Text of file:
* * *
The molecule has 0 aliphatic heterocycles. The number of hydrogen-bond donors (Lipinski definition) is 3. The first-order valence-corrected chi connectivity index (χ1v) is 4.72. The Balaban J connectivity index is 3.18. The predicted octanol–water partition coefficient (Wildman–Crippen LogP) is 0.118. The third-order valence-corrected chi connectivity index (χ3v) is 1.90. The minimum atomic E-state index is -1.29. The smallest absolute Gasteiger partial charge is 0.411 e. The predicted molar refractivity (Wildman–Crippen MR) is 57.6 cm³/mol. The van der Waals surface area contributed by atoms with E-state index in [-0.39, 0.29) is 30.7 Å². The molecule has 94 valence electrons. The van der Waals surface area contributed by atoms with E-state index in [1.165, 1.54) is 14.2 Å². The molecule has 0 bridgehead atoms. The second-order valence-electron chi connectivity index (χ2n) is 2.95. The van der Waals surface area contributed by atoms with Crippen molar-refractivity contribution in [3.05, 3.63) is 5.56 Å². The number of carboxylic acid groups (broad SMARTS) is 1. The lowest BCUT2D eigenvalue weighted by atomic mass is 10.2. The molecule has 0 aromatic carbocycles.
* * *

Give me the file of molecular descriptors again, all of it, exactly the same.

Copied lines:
The molecule has 0 aliphatic heterocycles. The number of hydrogen-bond donors (Lipinski definition) is 3. The first-order valence-corrected chi connectivity index (χ1v) is 4.72. The Balaban J connectivity index is 3.18. The predicted octanol–water partition coefficient (Wildman–Crippen LogP) is 0.118. The third-order valence-corrected chi connectivity index (χ3v) is 1.90. The minimum atomic E-state index is -1.29. The smallest absolute Gasteiger partial charge is 0.411 e. The predicted molar refractivity (Wildman–Crippen MR) is 57.6 cm³/mol. The van der Waals surface area contributed by atoms with E-state index in [-0.39, 0.29) is 30.7 Å². The molecule has 94 valence electrons. The van der Waals surface area contributed by atoms with E-state index in [1.165, 1.54) is 14.2 Å². The molecule has 0 bridgehead atoms. The second-order valence-electron chi connectivity index (χ2n) is 2.95. The van der Waals surface area contributed by atoms with Crippen molar-refractivity contribution in [3.05, 3.63) is 5.56 Å². The number of carboxylic acid groups (broad SMARTS) is 1. The lowest BCUT2D eigenvalue weighted by atomic mass is 10.2. The molecule has 0 aromatic carbocycles.